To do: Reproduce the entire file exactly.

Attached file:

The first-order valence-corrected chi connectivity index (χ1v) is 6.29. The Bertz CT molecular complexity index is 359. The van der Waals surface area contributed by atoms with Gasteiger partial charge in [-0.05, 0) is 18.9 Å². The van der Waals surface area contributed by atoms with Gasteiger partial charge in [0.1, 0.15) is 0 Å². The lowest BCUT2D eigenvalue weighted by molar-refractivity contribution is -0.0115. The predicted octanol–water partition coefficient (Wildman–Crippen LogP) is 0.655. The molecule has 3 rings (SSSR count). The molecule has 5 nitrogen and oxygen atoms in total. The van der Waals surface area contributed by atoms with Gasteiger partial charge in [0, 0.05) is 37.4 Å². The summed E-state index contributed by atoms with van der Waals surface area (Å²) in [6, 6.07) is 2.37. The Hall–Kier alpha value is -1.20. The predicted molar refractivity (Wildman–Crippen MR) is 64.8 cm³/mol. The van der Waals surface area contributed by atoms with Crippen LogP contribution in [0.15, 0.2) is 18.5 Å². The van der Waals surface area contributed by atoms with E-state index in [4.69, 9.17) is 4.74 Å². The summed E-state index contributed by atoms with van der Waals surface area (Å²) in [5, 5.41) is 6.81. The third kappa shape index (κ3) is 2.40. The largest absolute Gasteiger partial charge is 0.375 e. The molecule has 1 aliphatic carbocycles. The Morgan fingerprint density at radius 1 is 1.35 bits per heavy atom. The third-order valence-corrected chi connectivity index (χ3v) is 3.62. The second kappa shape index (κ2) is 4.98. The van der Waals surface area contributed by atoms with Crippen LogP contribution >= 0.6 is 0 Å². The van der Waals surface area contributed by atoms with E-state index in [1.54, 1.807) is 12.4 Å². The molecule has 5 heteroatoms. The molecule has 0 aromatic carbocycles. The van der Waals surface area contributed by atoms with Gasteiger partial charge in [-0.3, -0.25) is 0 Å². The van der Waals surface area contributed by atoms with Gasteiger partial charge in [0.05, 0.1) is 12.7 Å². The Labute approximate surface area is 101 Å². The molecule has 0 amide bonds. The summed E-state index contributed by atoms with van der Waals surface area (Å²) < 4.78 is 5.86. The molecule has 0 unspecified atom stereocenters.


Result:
The first-order valence-corrected chi connectivity index (χ1v) is 6.29. The Bertz CT molecular complexity index is 359. The van der Waals surface area contributed by atoms with Gasteiger partial charge in [-0.05, 0) is 18.9 Å². The van der Waals surface area contributed by atoms with Gasteiger partial charge in [0.1, 0.15) is 0 Å². The lowest BCUT2D eigenvalue weighted by molar-refractivity contribution is -0.0115. The predicted octanol–water partition coefficient (Wildman–Crippen LogP) is 0.655. The molecule has 3 rings (SSSR count). The molecule has 5 nitrogen and oxygen atoms in total. The van der Waals surface area contributed by atoms with Gasteiger partial charge in [0, 0.05) is 37.4 Å². The summed E-state index contributed by atoms with van der Waals surface area (Å²) in [6, 6.07) is 2.37. The Hall–Kier alpha value is -1.20. The predicted molar refractivity (Wildman–Crippen MR) is 64.8 cm³/mol. The van der Waals surface area contributed by atoms with Crippen LogP contribution in [0.15, 0.2) is 18.5 Å². The van der Waals surface area contributed by atoms with E-state index in [4.69, 9.17) is 4.74 Å². The summed E-state index contributed by atoms with van der Waals surface area (Å²) in [5, 5.41) is 6.81. The third kappa shape index (κ3) is 2.40. The largest absolute Gasteiger partial charge is 0.375 e. The molecule has 1 aliphatic carbocycles. The Morgan fingerprint density at radius 1 is 1.35 bits per heavy atom. The third-order valence-corrected chi connectivity index (χ3v) is 3.62. The second kappa shape index (κ2) is 4.98. The van der Waals surface area contributed by atoms with Crippen LogP contribution >= 0.6 is 0 Å². The van der Waals surface area contributed by atoms with E-state index in [1.54, 1.807) is 12.4 Å². The molecule has 5 heteroatoms. The molecule has 0 aromatic carbocycles. The van der Waals surface area contributed by atoms with Gasteiger partial charge in [-0.3, -0.25) is 0 Å². The van der Waals surface area contributed by atoms with Gasteiger partial charge in [0.05, 0.1) is 12.7 Å². The Labute approximate surface area is 101 Å². The molecule has 0 amide bonds. The summed E-state index contributed by atoms with van der Waals surface area (Å²) < 4.78 is 5.86. The molecule has 0 unspecified atom stereocenters.